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ing his contract, he suffers the whole debt to become due and payable, according to the terms of the mortgage, no court will interfere to relieve him from the payment thereof according to the conditions of his own agreement.” Steel v. Bradfield, 4 Taunt. 227; James v. Thomas, 5 Barn, & Adol. 40.
The authorities to this point are numerous and unanimous. Ferris v. Ferris, 28 Barb. 31; Valentine v.Van Wagner, 37 Barb. 60; Rubens v. Prindle, 44 Barb. 336; Bennett v. Stevenson, 53 N. Y. 508; Martin v. Melville, 11 N. J. Eq. 222; Wilson v. Bird, 28 N. J. Eq. 352; De Groot v. McCotter, 19 N. J. Eq. 532; Cassidy v. Caton, 47 Iowa, 22; Heath v. Hall, 60 Ill. 344; Terry v. Trustees Eureka College, 70 Ill. 236; Leonard v. Tyler, 60 Cal. 299; Stanclift v. Norton, 11 Kan. 223; Crane v. Ward, Clark, Ch. 393. In the last case named this lan
, guage is used :
“The entire amount cannot be altered by any construction which may be given to the contract. The time of payment is only contingent. The parties to the original contract have unquestionably a right to agree that if the interest upon the money is not paid punctually the principal shall become due; so they might make any other event the criterion of the time when the principal was to be paid."
Nor does it make any difference whether the stipulation is contained in the note or mortgage; for
"It is well settled that where several instruments are executed together as parts of the same transaction, they are all to be considered in determining wliat the agreement was.” Schoonmaker v. Taylor, 14 Wis. 342.
Nor is such an agreement in the nature of a penalty or forfeiture as contended, and against which equity by reason thereof will not enforce its terms. To this objection INGRAHAM, J., in Ferris v. Ferris, supra, has aptly replied:
“It is urged that this is a forfeiture, and that equity will always relieve a party against a forfeiture.”
But it is a mistake to say that there is any forfeiture.
“The plaintiff's claim is for the money secured by the bond and interest. There is nothing more claimed. The debtor owes the amount; he forfeits nothing; he is required to pay nothing but his debt; there is no forfeiture to be relieved. If the bond had been conditioned to pay the money in one year, with an agreement to extend the payment a second year if the interest was paid within thirty days after it became due, no one would for a moment argue that there was any forfeiture; and yet that condition, and the condition of the bond in suit, are substantially the same. Nor can it be called a penalty; that is, a sum named as damages, to be recovered for violating an agreement or promise in lieu of damages. There is no such thing here. No damages are called for. Merely altering the day of payment is neither a forfeiture of any property, nor a penalty in damages for the breach of any agreement.” Id.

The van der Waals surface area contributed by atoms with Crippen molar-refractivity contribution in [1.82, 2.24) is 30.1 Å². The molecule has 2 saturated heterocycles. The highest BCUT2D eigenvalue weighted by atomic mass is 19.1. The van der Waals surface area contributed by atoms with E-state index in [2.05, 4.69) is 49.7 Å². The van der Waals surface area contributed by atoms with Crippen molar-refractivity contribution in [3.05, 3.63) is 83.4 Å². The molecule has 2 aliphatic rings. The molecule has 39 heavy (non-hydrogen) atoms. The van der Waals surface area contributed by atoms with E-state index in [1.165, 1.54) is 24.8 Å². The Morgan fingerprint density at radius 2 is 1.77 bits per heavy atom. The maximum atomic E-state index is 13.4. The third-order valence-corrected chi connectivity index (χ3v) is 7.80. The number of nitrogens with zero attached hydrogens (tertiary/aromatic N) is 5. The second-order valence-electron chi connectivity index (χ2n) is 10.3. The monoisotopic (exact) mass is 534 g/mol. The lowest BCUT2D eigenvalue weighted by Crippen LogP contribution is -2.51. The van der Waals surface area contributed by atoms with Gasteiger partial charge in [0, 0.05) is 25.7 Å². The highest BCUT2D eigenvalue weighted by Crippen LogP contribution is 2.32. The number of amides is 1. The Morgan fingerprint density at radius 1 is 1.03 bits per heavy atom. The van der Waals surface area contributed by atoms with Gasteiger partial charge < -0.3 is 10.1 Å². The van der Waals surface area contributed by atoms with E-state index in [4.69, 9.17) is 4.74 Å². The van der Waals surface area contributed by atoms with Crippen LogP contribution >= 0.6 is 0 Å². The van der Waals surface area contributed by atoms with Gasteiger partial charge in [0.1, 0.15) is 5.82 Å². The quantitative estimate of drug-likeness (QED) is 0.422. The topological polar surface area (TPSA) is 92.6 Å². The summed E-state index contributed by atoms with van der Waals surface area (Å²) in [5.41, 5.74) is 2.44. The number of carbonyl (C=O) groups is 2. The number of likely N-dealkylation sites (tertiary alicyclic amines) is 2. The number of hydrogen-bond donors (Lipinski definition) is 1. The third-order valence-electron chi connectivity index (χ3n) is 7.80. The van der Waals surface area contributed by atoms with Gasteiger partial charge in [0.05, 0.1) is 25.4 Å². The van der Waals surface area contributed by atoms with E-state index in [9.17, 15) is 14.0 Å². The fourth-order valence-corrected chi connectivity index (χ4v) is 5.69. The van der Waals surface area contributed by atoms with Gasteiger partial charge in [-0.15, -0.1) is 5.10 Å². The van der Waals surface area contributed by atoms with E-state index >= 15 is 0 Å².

It is plain, then, that such contracts are regarded as valid, and will be enforced in equity according to their terms when a default occurs. But there must be a default, which, as Lush, J., says, “imports something wrongful; the omission to do something which, as between the parties, ought to have been done by one of them.” And the omission to pay on the day specified will be such a default as will enforce
a forfeiture of the time of the credit, unless it was occasioned by the acts or declarations of the holder of the mortgage, or the mortgagor can show some good excuse for it,—such as mistake or accident or fraud. He who comes into equity must come with skirts clean and free from blame; for, if the complainant who seeks to enforce the forfeiture of the time of credit is not free from fault, or guilty of conduct calculated to mislead the mortgagor and designed to prevent the payment of the interest on the day specified, the court will refuse to enforce the forfeiture of the time of credit. In Noyes v. Clark, supra, it was held that where a creditor keeps out of the way vent a tender of the amount due him, a suit commenced by such creditor for the recovery of the debt will be stayed, upon payment of the amount due, without cost, although a technical right of action existed at the commencement of the suit. The chancellor says: